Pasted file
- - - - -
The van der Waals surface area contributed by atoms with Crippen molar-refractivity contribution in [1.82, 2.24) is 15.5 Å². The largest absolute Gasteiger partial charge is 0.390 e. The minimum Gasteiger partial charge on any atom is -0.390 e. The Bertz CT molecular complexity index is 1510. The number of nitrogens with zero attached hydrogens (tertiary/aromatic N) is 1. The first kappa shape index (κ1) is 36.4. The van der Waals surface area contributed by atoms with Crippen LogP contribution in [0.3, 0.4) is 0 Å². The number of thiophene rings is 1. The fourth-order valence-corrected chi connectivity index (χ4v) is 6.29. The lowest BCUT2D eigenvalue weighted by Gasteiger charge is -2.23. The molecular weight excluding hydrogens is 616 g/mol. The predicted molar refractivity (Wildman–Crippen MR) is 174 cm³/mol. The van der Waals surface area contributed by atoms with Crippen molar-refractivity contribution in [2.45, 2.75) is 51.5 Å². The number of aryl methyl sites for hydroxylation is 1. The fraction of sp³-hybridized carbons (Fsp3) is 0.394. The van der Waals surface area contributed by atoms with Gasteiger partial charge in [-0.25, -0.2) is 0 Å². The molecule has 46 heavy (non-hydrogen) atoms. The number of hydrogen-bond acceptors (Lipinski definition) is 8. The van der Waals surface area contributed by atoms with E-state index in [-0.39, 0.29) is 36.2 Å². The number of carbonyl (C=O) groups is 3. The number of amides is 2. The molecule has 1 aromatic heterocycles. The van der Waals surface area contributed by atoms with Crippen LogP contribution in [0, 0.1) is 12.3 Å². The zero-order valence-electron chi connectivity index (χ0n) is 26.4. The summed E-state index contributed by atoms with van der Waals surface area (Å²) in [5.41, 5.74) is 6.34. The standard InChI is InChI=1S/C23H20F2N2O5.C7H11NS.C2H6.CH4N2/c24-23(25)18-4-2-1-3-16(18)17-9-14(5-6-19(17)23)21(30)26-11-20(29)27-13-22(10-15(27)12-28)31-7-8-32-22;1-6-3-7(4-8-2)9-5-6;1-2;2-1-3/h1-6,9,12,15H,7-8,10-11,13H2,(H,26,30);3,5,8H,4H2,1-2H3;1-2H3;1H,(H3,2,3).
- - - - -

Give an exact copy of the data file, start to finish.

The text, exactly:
The van der Waals surface area contributed by atoms with Crippen molar-refractivity contribution in [1.82, 2.24) is 15.5 Å². The largest absolute Gasteiger partial charge is 0.390 e. The minimum Gasteiger partial charge on any atom is -0.390 e. The Bertz CT molecular complexity index is 1510. The number of nitrogens with zero attached hydrogens (tertiary/aromatic N) is 1. The first kappa shape index (κ1) is 36.4. The van der Waals surface area contributed by atoms with Crippen LogP contribution in [0.3, 0.4) is 0 Å². The number of thiophene rings is 1. The fourth-order valence-corrected chi connectivity index (χ4v) is 6.29. The lowest BCUT2D eigenvalue weighted by Gasteiger charge is -2.23. The molecular weight excluding hydrogens is 616 g/mol. The predicted molar refractivity (Wildman–Crippen MR) is 174 cm³/mol. The van der Waals surface area contributed by atoms with Crippen molar-refractivity contribution in [2.45, 2.75) is 51.5 Å². The number of aryl methyl sites for hydroxylation is 1. The fraction of sp³-hybridized carbons (Fsp3) is 0.394. The van der Waals surface area contributed by atoms with Gasteiger partial charge in [-0.25, -0.2) is 0 Å². The molecule has 46 heavy (non-hydrogen) atoms. The number of hydrogen-bond acceptors (Lipinski definition) is 8. The van der Waals surface area contributed by atoms with E-state index in [-0.39, 0.29) is 36.2 Å². The number of carbonyl (C=O) groups is 3. The number of amides is 2. The molecule has 1 aromatic heterocycles. The van der Waals surface area contributed by atoms with Crippen LogP contribution in [0, 0.1) is 12.3 Å². The zero-order valence-electron chi connectivity index (χ0n) is 26.4. The summed E-state index contributed by atoms with van der Waals surface area (Å²) in [5.41, 5.74) is 6.34. The standard InChI is InChI=1S/C23H20F2N2O5.C7H11NS.C2H6.CH4N2/c24-23(25)18-4-2-1-3-16(18)17-9-14(5-6-19(17)23)21(30)26-11-20(29)27-13-22(10-15(27)12-28)31-7-8-32-22;1-6-3-7(4-8-2)9-5-6;1-2;2-1-3/h1-6,9,12,15H,7-8,10-11,13H2,(H,26,30);3,5,8H,4H2,1-2H3;1-2H3;1H,(H3,2,3).